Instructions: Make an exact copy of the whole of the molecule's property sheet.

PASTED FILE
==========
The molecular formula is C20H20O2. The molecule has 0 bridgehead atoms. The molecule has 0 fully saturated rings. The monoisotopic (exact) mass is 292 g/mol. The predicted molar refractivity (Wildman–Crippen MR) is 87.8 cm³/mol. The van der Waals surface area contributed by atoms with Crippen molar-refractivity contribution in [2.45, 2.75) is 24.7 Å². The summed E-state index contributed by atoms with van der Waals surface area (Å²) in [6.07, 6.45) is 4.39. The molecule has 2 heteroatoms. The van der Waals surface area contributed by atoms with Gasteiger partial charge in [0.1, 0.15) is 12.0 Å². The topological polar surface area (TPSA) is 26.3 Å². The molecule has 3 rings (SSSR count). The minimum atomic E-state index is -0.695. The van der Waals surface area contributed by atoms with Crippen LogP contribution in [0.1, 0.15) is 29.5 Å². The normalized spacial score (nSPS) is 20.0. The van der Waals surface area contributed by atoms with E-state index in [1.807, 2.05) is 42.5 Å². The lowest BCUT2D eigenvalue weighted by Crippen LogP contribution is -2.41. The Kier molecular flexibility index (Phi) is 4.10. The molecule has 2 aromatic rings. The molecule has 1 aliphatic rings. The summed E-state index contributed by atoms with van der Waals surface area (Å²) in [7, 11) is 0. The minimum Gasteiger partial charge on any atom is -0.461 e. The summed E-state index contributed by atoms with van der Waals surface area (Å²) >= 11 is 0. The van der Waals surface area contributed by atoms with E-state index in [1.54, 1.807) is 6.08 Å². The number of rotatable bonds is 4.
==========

The molecular formula is C20H20O2. The molecule has 0 bridgehead atoms. The molecule has 0 fully saturated rings. The monoisotopic (exact) mass is 292 g/mol. The predicted molar refractivity (Wildman–Crippen MR) is 87.8 cm³/mol. The van der Waals surface area contributed by atoms with Crippen molar-refractivity contribution in [2.45, 2.75) is 24.7 Å². The summed E-state index contributed by atoms with van der Waals surface area (Å²) in [6.07, 6.45) is 4.39. The molecule has 2 heteroatoms. The van der Waals surface area contributed by atoms with Gasteiger partial charge in [0.1, 0.15) is 12.0 Å². The topological polar surface area (TPSA) is 26.3 Å². The molecule has 3 rings (SSSR count). The minimum atomic E-state index is -0.695. The van der Waals surface area contributed by atoms with Crippen LogP contribution in [0.1, 0.15) is 29.5 Å². The normalized spacial score (nSPS) is 20.0. The van der Waals surface area contributed by atoms with E-state index in [1.807, 2.05) is 42.5 Å². The lowest BCUT2D eigenvalue weighted by Crippen LogP contribution is -2.41. The Kier molecular flexibility index (Phi) is 4.10. The molecule has 2 aromatic rings. The molecule has 1 aliphatic rings. The summed E-state index contributed by atoms with van der Waals surface area (Å²) in [7, 11) is 0. The minimum Gasteiger partial charge on any atom is -0.461 e. The summed E-state index contributed by atoms with van der Waals surface area (Å²) >= 11 is 0. The van der Waals surface area contributed by atoms with E-state index in [1.54, 1.807) is 6.08 Å². The number of rotatable bonds is 4.